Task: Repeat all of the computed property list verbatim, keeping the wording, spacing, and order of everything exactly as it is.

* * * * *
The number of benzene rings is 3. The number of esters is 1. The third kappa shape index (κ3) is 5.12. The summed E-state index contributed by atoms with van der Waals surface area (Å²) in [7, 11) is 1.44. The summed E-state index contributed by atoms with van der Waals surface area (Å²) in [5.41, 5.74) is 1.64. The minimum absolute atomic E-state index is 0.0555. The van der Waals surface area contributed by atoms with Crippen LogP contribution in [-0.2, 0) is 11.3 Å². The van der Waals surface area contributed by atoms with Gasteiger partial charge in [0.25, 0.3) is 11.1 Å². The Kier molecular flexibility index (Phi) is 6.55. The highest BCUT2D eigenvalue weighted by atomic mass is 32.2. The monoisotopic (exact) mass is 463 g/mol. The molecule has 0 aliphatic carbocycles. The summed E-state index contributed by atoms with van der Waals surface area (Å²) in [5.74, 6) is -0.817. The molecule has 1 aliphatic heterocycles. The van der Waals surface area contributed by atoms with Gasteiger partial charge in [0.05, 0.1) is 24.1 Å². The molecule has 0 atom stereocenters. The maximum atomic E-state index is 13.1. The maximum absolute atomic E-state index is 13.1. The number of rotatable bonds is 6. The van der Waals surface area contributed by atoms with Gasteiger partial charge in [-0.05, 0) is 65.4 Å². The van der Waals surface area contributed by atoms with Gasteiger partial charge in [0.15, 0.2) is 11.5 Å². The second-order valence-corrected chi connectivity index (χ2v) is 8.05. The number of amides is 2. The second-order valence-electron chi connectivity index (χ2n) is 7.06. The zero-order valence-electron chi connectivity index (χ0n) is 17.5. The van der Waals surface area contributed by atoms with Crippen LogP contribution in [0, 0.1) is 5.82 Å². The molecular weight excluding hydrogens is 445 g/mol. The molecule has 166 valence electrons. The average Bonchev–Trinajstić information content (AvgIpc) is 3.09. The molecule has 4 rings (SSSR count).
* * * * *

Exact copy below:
The number of benzene rings is 3. The number of esters is 1. The third kappa shape index (κ3) is 5.12. The summed E-state index contributed by atoms with van der Waals surface area (Å²) in [7, 11) is 1.44. The summed E-state index contributed by atoms with van der Waals surface area (Å²) in [5.41, 5.74) is 1.64. The minimum absolute atomic E-state index is 0.0555. The van der Waals surface area contributed by atoms with Crippen LogP contribution in [-0.2, 0) is 11.3 Å². The van der Waals surface area contributed by atoms with Gasteiger partial charge in [0.25, 0.3) is 11.1 Å². The Kier molecular flexibility index (Phi) is 6.55. The highest BCUT2D eigenvalue weighted by atomic mass is 32.2. The monoisotopic (exact) mass is 463 g/mol. The molecule has 0 aliphatic carbocycles. The summed E-state index contributed by atoms with van der Waals surface area (Å²) in [5.74, 6) is -0.817. The molecule has 1 aliphatic heterocycles. The van der Waals surface area contributed by atoms with Gasteiger partial charge in [0.05, 0.1) is 24.1 Å². The molecule has 0 atom stereocenters. The maximum atomic E-state index is 13.1. The maximum absolute atomic E-state index is 13.1. The number of rotatable bonds is 6. The van der Waals surface area contributed by atoms with Gasteiger partial charge in [-0.05, 0) is 65.4 Å². The van der Waals surface area contributed by atoms with Gasteiger partial charge in [0.15, 0.2) is 11.5 Å². The second-order valence-corrected chi connectivity index (χ2v) is 8.05. The number of amides is 2. The second-order valence-electron chi connectivity index (χ2n) is 7.06. The zero-order valence-electron chi connectivity index (χ0n) is 17.5. The van der Waals surface area contributed by atoms with Crippen LogP contribution in [0, 0.1) is 5.82 Å². The molecular weight excluding hydrogens is 445 g/mol. The molecule has 166 valence electrons. The average Bonchev–Trinajstić information content (AvgIpc) is 3.09. The molecule has 4 rings (SSSR count).